After several years of moving, my definition of "home" has evolved into "Home is where you know which grocery store to go to." If I am on vacation, I could care less where the grocery stores are. If I need to eek out a life for me and my family, even for a short time, I do need to know which grocery stores have what I need/want. Grocery shopping inevitably mean cooking. Cooking means doing dishes, wiping down counters and cabinets, taking out the trash, and sweeping/vacuuming. Definitely NOT a vacation.
(This is also why I have become very resistant to "vacations" involving camping, timeshares, or apartments/rentals. They are infernal, diabolical lies! Lies, I tell you!)
For a while, getting meals on and off the table is all that we do. But at some point, something just clicks and I start doing more than just subsisting. I start making things that I could buy or things that can't be bought, at least the way I really want them. Now, don't get me wrong...it's never anything complicated. But I open up to doing something MORE.
At various times in life, this has meant different things. When the kids were little, I made baby food for a short time: nothing complicated, just steaming veggies, pureeing them and freezing in an ice tray to thaw later. That was only necessary until I knew they were not allergic to the basics, and then baby food simply became whatever was on my plate, mashed with the back of my fork. A few years later, I dabbled in sourdough, but soon we were practically drowning in pancakes and muffins to use the extra batter that was constantly being produced. It was like that scene in the Magician's Apprentice where Mickey is fighting a flood of water that keeps coming...but only sourdough and more sourdough (oh, but they were amazing pancakes and muffins). Then I discovered Nourishing Traditions and my countertop became home to jars for brewing kombucha, separating whey, and lacto-fermenting sauerkraut (I am REALLY good at just letting things rot on my counter. It's probably my gift, and now I could do it INTENTIONALLY! What a world!).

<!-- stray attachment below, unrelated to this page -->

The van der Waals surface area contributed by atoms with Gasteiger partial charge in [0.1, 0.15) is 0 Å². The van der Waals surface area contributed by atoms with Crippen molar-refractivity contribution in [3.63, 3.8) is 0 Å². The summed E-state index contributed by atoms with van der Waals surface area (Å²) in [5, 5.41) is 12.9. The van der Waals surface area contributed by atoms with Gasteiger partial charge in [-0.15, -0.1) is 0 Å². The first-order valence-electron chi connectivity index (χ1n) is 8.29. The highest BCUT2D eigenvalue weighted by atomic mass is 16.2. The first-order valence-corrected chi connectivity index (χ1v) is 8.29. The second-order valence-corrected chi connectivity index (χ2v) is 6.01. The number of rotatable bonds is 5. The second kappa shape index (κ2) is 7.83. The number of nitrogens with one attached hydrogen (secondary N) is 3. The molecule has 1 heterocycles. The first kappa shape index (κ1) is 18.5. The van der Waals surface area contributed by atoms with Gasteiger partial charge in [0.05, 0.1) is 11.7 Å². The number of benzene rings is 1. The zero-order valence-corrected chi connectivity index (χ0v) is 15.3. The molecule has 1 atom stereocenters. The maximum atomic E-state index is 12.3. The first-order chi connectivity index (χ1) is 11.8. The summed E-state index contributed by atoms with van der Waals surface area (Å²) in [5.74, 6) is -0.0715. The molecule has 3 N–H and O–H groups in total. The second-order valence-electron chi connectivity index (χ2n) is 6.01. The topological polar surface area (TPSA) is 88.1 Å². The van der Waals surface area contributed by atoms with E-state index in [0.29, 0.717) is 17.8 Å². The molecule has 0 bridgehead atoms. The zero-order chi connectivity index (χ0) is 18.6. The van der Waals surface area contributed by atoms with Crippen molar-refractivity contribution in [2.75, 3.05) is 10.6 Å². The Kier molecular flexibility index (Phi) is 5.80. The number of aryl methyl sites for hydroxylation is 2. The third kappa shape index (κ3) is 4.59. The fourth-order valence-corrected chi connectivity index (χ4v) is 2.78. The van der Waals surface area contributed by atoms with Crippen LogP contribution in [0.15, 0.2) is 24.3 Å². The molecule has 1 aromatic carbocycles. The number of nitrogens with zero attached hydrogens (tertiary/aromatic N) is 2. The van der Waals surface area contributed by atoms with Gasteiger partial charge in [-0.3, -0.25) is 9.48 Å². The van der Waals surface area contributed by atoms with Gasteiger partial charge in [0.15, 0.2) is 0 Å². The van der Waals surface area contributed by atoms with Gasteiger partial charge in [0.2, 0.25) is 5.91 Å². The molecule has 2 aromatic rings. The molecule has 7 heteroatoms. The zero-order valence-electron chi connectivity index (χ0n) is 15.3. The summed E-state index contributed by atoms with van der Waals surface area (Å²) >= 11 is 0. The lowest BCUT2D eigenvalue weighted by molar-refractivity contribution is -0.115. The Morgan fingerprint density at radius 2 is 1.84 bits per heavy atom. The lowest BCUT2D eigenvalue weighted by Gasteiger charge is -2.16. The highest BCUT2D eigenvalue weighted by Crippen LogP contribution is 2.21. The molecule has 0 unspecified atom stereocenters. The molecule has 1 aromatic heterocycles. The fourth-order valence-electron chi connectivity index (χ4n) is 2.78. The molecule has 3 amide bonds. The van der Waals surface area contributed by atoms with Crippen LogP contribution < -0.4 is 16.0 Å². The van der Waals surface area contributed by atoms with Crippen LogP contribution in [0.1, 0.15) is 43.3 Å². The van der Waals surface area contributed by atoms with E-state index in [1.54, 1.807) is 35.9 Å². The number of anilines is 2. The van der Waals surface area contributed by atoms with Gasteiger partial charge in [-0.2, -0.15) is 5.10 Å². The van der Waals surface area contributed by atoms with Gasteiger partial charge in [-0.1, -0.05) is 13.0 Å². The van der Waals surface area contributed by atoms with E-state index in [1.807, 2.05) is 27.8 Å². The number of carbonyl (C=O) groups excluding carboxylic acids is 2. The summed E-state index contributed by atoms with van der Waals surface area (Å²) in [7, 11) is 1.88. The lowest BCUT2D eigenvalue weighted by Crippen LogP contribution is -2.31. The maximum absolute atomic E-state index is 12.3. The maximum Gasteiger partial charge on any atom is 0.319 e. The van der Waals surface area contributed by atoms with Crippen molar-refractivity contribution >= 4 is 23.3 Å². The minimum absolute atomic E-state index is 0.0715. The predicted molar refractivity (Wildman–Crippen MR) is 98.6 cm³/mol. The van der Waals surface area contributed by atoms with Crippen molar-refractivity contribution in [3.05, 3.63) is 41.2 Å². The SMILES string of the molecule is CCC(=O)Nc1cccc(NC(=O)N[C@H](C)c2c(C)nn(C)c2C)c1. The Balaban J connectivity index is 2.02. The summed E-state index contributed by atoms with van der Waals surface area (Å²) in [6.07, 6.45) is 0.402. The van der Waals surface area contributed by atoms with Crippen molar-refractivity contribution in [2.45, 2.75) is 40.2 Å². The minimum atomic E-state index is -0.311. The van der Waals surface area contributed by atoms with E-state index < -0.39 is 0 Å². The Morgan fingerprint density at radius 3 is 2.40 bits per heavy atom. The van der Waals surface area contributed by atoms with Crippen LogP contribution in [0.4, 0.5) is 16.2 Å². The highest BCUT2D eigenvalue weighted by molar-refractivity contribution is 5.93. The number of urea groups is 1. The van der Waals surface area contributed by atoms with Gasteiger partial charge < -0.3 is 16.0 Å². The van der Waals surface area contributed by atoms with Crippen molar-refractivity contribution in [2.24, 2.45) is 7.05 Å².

Coming back from overseas and the nomadic drama and trauma that followed, the focus has been on recovery. The way we've embarked on our new life has been slow and anything but deliberate. So when I decided to buy a bag of almonds and make my own almond milk for my dairy-allergic family, I thought about how I could soak them to get rid of the phytic acid, and it wouldn't have junk like carageenan or added crud vitamins, but it didn't feel momentous. It wasn't until I was straining the fresh milk that I had slipped into doing what I do when I am really and truly home, as opposed to someplace I am just staying for a while.
And it was pretty cool.